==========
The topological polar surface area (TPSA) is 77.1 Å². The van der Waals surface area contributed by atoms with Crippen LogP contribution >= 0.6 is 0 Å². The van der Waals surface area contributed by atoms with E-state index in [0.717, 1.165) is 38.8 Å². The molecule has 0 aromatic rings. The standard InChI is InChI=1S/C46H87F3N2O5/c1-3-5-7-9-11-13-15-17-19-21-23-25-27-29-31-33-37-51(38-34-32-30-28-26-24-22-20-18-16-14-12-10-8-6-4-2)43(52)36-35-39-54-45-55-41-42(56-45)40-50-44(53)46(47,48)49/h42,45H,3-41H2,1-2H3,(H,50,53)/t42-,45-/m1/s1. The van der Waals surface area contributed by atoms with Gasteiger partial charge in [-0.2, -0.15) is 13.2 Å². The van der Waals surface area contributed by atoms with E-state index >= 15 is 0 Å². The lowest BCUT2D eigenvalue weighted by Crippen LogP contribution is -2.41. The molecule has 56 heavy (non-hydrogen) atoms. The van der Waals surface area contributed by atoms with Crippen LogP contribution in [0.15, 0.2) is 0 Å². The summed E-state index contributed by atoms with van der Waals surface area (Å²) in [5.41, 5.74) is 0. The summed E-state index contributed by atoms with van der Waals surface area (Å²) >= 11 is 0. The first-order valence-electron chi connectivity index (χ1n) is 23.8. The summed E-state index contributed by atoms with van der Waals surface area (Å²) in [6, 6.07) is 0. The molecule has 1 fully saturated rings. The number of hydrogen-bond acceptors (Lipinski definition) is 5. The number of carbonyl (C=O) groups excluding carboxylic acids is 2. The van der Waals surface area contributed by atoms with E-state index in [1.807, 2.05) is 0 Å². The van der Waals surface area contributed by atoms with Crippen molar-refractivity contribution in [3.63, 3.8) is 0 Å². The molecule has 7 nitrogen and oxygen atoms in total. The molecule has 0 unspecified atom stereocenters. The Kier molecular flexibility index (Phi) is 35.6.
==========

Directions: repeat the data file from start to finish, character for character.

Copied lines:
The topological polar surface area (TPSA) is 77.1 Å². The van der Waals surface area contributed by atoms with Crippen LogP contribution >= 0.6 is 0 Å². The van der Waals surface area contributed by atoms with E-state index in [0.717, 1.165) is 38.8 Å². The molecule has 0 aromatic rings. The standard InChI is InChI=1S/C46H87F3N2O5/c1-3-5-7-9-11-13-15-17-19-21-23-25-27-29-31-33-37-51(38-34-32-30-28-26-24-22-20-18-16-14-12-10-8-6-4-2)43(52)36-35-39-54-45-55-41-42(56-45)40-50-44(53)46(47,48)49/h42,45H,3-41H2,1-2H3,(H,50,53)/t42-,45-/m1/s1. The van der Waals surface area contributed by atoms with Gasteiger partial charge in [-0.2, -0.15) is 13.2 Å². The van der Waals surface area contributed by atoms with E-state index >= 15 is 0 Å². The lowest BCUT2D eigenvalue weighted by Crippen LogP contribution is -2.41. The molecule has 56 heavy (non-hydrogen) atoms. The van der Waals surface area contributed by atoms with Crippen LogP contribution in [0.15, 0.2) is 0 Å². The summed E-state index contributed by atoms with van der Waals surface area (Å²) in [5.41, 5.74) is 0. The summed E-state index contributed by atoms with van der Waals surface area (Å²) >= 11 is 0. The first-order valence-electron chi connectivity index (χ1n) is 23.8. The summed E-state index contributed by atoms with van der Waals surface area (Å²) in [6, 6.07) is 0. The molecule has 1 fully saturated rings. The number of hydrogen-bond acceptors (Lipinski definition) is 5. The number of carbonyl (C=O) groups excluding carboxylic acids is 2. The van der Waals surface area contributed by atoms with E-state index in [1.807, 2.05) is 0 Å². The van der Waals surface area contributed by atoms with Crippen molar-refractivity contribution in [3.63, 3.8) is 0 Å². The molecule has 7 nitrogen and oxygen atoms in total. The molecule has 0 unspecified atom stereocenters. The Kier molecular flexibility index (Phi) is 35.6.